The husband and I are at the age where we have more time to devote to our physical condition, and it’s a good thing being that it’s also the age where there’s some new thing going wrong every week. We are still moving around under our own steam and able to read so we are researching. I read to him in the evenings, after we walk, and we discuss health issues and diets, sleep, exercise, medicines – all of that.

Without going into too much detail in this post, suffice it to say that we see a lot of new research that flies in the face of traditional thought about these issues. It seems that what we’ve been doing traditionally for the last half century or so has created an epidemic of obesity, diabetes, heart disease and depression. Oh, and Alzheimer’s dementia. Oh, and autism. Oh, and autoimmune disorders. And cancer. At some fundamental level, we are a very sick country.

Having decided to get smarter about simple things we could do to help ourselves avoid as much sickness as possible, we are starting with eating differently.

I was sitting with the PA who was doing my wellness questionnaire and telling him some of these things. I told him how I was limiting carbohydrates by cutting out most bread and sources of sugar. I mentioned ketogenic diet and how I’d lost ten pounds on it.  I told how it was a high fat, moderate protein, lo-carb diet, and that I was feeling pretty good overall. He nodded and appeared to be listening (how do I know what he’s thinking…). We talked about stress relief and I told him that I dispelled it by writing for my blog. Then he wrapped up the interview with “Okay, just keep doing what you’re doing and keep on that low fat diet.” Sigh.

Traditional advice is not always for everyone. Sometimes, it’s not even true or based on real evidence. I’m going to end this post in the same way I started it. You have to be your own health care advocate because no one doctor or health professional can concentrate on what’s good for you. You are it.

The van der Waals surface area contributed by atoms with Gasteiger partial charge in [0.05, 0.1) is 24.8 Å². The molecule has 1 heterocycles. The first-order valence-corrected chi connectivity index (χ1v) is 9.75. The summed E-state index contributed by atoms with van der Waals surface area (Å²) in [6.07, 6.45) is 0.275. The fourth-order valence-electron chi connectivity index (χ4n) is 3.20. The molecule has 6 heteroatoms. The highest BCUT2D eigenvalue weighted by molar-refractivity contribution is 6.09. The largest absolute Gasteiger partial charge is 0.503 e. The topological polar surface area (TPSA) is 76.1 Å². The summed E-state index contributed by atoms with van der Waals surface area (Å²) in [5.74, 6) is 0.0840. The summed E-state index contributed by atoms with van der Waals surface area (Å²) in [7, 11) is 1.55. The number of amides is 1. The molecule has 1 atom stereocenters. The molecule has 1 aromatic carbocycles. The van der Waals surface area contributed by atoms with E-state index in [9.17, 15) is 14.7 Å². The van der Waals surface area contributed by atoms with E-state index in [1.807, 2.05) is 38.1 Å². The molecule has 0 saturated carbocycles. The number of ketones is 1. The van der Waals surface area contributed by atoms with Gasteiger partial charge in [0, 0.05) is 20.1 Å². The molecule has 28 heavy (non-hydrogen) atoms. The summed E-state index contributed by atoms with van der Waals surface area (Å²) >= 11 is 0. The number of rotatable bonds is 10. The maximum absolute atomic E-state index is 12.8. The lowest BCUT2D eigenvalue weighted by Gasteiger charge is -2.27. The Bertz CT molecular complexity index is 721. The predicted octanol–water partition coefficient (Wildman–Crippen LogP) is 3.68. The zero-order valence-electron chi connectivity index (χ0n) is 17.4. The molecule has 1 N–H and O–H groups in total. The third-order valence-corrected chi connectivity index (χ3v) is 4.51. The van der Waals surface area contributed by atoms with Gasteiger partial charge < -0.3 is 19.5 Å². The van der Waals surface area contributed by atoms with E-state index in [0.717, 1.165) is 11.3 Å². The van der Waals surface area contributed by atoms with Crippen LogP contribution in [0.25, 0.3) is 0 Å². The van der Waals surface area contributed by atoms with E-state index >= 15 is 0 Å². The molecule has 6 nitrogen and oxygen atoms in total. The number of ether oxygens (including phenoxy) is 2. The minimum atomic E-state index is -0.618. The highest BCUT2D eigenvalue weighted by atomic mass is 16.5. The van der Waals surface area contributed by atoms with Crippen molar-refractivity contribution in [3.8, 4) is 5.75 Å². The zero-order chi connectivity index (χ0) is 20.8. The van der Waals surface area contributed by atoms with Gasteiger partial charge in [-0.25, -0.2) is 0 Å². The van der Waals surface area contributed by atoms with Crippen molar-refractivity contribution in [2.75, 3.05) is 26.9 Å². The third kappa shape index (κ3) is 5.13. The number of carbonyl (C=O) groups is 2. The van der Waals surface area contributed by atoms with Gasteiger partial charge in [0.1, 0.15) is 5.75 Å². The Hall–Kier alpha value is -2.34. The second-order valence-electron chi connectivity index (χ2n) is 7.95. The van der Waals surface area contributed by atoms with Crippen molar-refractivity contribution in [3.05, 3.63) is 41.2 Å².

More to come on this and related subjects.

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Blood pressure gradually creeping up – that’s what first caught my attention. Just sayin’…

#AtoZChallenge: My Favorite Things Z

Zzzzzz’s (okay, sleep)

I used to think that missing sleep was not a big deal, if I could make it through the next day all right. I’m learning differently, and it’s a little scary.

A good sleep pattern, something that’s habitual, can make the difference between being healthy and active or falling prey to (are you ready for this?) brain fog, memory loss, diabetes, obesity, cardiovascular disease, cancer, depression and Alzheimer’s disease. Prolonged poor sleep habits are a factor in all of those things THAT YOU DON’T WANT!

I’m especially concerned about my brain as I age, specifically I want to avoid dementia of all kinds. Good sleep enables the brain to clear out damaging proteins and carry out several other physiological chores that cut inflammation and bolster the immune system. Sleep apnea,  a common condition these days, has been shown to be a factor in the cognitive impairment that can precede Alzheimer’s disease. I’m not saying that my husband is cognitively impaired yet but he says he’s worried that he is.  What I hear, a few minutes after he falls asleep, is snoring. After he is fully relaxed his airway closes and he doesn’t breathe for a much longer time than normal – which rouses him suddenly just enough to start the cycle over again. Neither one of us sleeps very well through this.